The City of Cape Town is now ready to go ahead with a detailed feasibility study for the takeover of the metropolitan rail function to the metro. This was announced by the City’s mayor, Geordin Hill-Lewis in his speech to a council meeting on Thursday, 28 April.
He said the rail service run by PRASA has reached a crisis point in Cape Town, with just 33 operational train sets in 2020 compared to 95 trains sets in 1995.
“I think every councillor here, and every resident of the city, shares my frustration with the national government-controlled passenger rail service, run by PRASA,” he said.
He said PRASA reported to the Western Cape Provincial Parliament Standing Committee on Transport and Public Works about its rail service in this province. “It was revealed that In June 2019, Prasa was operating 444 train trips on a weekday in Cape Town, in early 2020, (pre-pandemic) this had dropped to 270 daily trips, and that this year there are no more than 153 train trips across the city on a weekday, a 66% reduction in availability of the service,” he said.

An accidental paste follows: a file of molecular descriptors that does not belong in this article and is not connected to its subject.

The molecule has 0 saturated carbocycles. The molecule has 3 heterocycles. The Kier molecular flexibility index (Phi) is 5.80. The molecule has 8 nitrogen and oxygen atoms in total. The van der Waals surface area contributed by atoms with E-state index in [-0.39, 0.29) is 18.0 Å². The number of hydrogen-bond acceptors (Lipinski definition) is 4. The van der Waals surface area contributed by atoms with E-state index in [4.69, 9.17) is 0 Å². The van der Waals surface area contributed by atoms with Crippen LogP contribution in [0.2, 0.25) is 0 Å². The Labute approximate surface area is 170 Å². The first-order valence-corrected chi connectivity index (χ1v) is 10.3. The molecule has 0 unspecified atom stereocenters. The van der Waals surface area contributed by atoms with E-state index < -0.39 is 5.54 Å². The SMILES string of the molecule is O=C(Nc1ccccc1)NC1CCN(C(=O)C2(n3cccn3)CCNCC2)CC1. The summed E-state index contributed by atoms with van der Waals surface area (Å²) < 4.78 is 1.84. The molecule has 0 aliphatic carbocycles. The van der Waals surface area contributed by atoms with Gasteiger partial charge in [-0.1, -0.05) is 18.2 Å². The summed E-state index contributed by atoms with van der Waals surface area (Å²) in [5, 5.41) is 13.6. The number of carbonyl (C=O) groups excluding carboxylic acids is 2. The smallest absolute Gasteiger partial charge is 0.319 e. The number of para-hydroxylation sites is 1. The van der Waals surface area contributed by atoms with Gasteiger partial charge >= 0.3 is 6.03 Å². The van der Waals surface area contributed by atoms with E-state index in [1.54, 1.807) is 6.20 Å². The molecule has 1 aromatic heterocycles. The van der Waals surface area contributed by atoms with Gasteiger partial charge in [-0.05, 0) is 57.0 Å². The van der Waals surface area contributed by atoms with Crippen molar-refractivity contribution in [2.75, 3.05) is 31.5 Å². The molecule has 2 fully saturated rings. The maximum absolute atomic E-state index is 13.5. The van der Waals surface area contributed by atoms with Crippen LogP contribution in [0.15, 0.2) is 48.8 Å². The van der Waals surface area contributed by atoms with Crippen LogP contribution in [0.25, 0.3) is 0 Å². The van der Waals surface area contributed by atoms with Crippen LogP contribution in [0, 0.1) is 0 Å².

He added that projects of this ambition take time and it’s important that they start immediately. “We have already issued the tender and the work will begin as soon as the new financial year begins on 1 July this year,” he added.
He said a letter from the Minister of Finance this week not only gives them a green light to conduct the passenger rail feasibility study, but fully endorses their intended policy direction in favour of devolution of this critical function.
“In the letter, Minister Godongwana expresses the view on behalf of the National Treasury that a study of this kind is essential and should be carried out by the City.
“This is a big deal, because up until now, the national government had tried to block the feasibility study. There is a new wind blowing, we hope,” he said.
Picture: Cape Town ETC